Renewables industry "delighted" as Energy Minister boosts RHI scheme

by Search Gate staff. Published Wed 04 Dec 2013 15:10, Last updated: 2013-12-04
Government reveals improvements to RHI scheme

Energy Minister Greg Barker has set out a series of plans to improve and increase support for the Renewable Heat Incentive (RHI).

In a statement to Parliament, Mr Barker said the Government intended to boost the levels of support for the non-domestic RHI to create a step-change in the uptake of renewable heat technologies, helping to increase renewable heat from its current deployment level of around 2% to 12%.

And he described how the improved programme will now allow industry to grow and invest in confidence and is “designed to stimulate considerable growth in the deployment of renewable heating technologies in the coming years”.

The non-domestic RHI scheme has been open to commercial, industrial, public sector, not for profit and community generators of renewable heat since November 2011.

The scheme is designed to bridge the gap between the cost of fossil fuel heat sources and renewable heat alternatives through financial support for owners of participating installations.

Key points of today's announcement, include:

* A new tariff for deep geothermal heat at 5p/kWh. Deep geothermal heat will be defined as heat coming from a drilling depth of a minimum of 500m

* Subject to State Aid approval, tariffs will be set at 5.9p/kWh for biogas installations with a thermal capacity of between 200 to 600kWth and 2.2p/kWh for those greater than 600kWth

* A specific tariff for biomass CHP of 4.1p/kWh of eligible heat produced

* Support set at 2.5p/kWh for air to water heat pumps (AWHP) and 2.0p/kWh for the biogenic proportion of energy from waste (commercial and industrial)

* Increased tariff support for solar thermal, ground source heat pumps and large biomass

* There will be no tariff support for bioliquid CHP technology, heating-only air to air heat pumps (AAHPs) and biomass direct air heating.

In his statement, Mr Barker told MPs: “Given low levels of uptake for some technologies in the scheme and additional evidence from stakeholders, we decided to re-examine the evidence on the assumptions and cost data used to set the level of tariffs when this world first scheme for renewable heat was launched.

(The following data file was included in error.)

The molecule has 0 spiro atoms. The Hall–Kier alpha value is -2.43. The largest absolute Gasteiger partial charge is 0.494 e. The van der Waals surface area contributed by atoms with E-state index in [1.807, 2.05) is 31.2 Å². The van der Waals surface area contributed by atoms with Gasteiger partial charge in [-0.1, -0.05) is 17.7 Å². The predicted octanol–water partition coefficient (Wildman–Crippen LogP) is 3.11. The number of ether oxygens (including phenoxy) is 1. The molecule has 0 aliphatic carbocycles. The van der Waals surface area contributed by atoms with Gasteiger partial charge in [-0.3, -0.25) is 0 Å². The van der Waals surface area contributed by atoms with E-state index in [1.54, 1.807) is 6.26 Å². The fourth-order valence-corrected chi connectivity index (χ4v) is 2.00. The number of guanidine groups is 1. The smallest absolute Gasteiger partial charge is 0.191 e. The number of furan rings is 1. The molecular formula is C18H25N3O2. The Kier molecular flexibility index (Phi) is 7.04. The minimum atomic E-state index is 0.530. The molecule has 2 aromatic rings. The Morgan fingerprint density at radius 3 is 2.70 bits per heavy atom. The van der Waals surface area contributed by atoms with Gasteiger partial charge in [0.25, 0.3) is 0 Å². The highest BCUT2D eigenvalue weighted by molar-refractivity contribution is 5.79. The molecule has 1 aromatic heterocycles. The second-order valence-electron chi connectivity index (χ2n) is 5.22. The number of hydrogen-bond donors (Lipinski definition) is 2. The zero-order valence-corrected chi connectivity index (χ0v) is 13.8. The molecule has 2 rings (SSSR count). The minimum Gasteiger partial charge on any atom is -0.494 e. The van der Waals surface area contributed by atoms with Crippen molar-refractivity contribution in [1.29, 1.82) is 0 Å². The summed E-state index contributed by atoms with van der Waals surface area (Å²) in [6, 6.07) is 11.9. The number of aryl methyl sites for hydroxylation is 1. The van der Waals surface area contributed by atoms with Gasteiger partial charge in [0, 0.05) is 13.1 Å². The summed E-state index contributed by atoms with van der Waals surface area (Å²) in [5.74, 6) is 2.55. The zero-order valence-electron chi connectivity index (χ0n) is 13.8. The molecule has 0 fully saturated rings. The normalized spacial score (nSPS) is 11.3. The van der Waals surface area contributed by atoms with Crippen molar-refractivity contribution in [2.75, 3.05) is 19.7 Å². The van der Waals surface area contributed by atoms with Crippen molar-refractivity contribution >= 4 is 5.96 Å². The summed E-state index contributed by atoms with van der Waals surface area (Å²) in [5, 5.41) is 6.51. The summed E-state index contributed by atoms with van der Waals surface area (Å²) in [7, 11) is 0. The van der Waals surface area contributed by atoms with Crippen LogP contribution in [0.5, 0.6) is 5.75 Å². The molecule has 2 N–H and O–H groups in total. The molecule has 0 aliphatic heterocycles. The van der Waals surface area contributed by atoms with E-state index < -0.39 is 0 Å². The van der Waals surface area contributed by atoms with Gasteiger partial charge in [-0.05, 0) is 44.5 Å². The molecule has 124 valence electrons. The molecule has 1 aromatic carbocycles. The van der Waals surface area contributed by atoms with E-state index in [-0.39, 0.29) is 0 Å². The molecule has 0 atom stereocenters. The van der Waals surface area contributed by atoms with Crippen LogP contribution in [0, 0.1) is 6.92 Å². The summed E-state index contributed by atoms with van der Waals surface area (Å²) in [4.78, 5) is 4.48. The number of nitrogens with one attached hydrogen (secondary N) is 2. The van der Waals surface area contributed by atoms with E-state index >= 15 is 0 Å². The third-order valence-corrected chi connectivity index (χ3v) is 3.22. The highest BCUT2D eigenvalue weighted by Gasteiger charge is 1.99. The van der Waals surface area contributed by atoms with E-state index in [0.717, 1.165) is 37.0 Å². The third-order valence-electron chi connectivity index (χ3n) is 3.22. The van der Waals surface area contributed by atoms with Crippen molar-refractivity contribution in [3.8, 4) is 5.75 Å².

“It is vital that we get the level of support right so that the market can invest with confidence, cost reductions can be achieved and the market can grow sustainably.

“We gathered new data on the assumptions used to set tariffs and used this in conjunction with evidence from the industry to calibrate new tariff levels. Subject to State Aid approval, we intend to increase the support available for renewable Combined Heat and Power (CHP) plants, large biomass boilers (over 1MW), deep geothermal, ground source heat pumps, solar thermal and biogas combustion >200kWth.

“We are also introducing new support for air-water heat pumps and commercial and industrial energy from waste, along with improvements to our budget management policy and further policy development on providing increased tariff certainty for large-scale schemes.”

Welcoming the announcement that support will be available through the RHI for heat use from biogas projects over 200 kWth, Charlotte Morton, chief executive of trade association ADBA, said: "We are delighted that DECC has finally confirmed support under the Renewable Heat Incentive (RHI) for heat use from biogas projects with a thermal capacity over 200 kW.